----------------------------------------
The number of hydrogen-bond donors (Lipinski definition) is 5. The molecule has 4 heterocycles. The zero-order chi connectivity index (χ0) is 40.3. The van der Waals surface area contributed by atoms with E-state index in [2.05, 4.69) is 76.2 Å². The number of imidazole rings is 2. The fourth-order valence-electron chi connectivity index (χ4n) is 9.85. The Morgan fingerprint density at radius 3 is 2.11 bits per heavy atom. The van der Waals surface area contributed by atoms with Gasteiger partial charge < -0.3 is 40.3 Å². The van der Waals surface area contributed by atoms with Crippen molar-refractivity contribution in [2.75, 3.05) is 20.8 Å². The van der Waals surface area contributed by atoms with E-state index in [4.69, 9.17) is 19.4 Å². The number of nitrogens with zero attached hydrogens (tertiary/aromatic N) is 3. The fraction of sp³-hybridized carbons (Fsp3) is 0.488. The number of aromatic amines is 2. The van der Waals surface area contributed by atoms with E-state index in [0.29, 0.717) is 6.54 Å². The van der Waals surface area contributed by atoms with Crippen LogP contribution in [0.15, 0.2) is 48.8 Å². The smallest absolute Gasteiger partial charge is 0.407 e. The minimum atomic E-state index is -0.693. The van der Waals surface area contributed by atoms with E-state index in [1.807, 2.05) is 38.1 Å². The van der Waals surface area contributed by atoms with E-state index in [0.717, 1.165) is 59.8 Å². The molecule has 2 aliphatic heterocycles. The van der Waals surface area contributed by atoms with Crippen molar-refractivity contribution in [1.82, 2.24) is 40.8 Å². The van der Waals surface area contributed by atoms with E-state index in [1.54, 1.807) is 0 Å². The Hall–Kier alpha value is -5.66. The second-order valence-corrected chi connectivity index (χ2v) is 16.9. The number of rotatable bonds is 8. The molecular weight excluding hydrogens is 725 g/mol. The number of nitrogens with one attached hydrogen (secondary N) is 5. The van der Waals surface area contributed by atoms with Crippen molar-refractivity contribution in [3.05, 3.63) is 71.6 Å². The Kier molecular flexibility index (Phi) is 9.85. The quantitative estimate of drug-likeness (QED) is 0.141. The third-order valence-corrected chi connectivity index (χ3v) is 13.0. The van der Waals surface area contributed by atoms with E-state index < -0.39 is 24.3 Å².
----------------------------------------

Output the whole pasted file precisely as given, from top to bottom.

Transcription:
The number of hydrogen-bond donors (Lipinski definition) is 5. The molecule has 4 heterocycles. The zero-order chi connectivity index (χ0) is 40.3. The van der Waals surface area contributed by atoms with E-state index in [2.05, 4.69) is 76.2 Å². The number of imidazole rings is 2. The fourth-order valence-electron chi connectivity index (χ4n) is 9.85. The Morgan fingerprint density at radius 3 is 2.11 bits per heavy atom. The van der Waals surface area contributed by atoms with Gasteiger partial charge < -0.3 is 40.3 Å². The van der Waals surface area contributed by atoms with Crippen molar-refractivity contribution in [2.75, 3.05) is 20.8 Å². The van der Waals surface area contributed by atoms with E-state index in [4.69, 9.17) is 19.4 Å². The number of nitrogens with zero attached hydrogens (tertiary/aromatic N) is 3. The fraction of sp³-hybridized carbons (Fsp3) is 0.488. The number of aromatic amines is 2. The van der Waals surface area contributed by atoms with E-state index in [0.29, 0.717) is 6.54 Å². The van der Waals surface area contributed by atoms with Crippen LogP contribution in [0.15, 0.2) is 48.8 Å². The smallest absolute Gasteiger partial charge is 0.407 e. The minimum atomic E-state index is -0.693. The van der Waals surface area contributed by atoms with E-state index in [1.807, 2.05) is 38.1 Å². The van der Waals surface area contributed by atoms with E-state index in [0.717, 1.165) is 59.8 Å². The molecule has 2 aliphatic heterocycles. The van der Waals surface area contributed by atoms with Crippen molar-refractivity contribution in [1.82, 2.24) is 40.8 Å². The van der Waals surface area contributed by atoms with E-state index in [1.54, 1.807) is 0 Å². The Hall–Kier alpha value is -5.66. The second-order valence-corrected chi connectivity index (χ2v) is 16.9. The number of rotatable bonds is 8. The molecular weight excluding hydrogens is 725 g/mol. The number of nitrogens with one attached hydrogen (secondary N) is 5. The van der Waals surface area contributed by atoms with Crippen molar-refractivity contribution in [3.05, 3.63) is 71.6 Å². The Kier molecular flexibility index (Phi) is 9.85. The quantitative estimate of drug-likeness (QED) is 0.141. The third-order valence-corrected chi connectivity index (χ3v) is 13.0. The van der Waals surface area contributed by atoms with E-state index < -0.39 is 24.3 Å².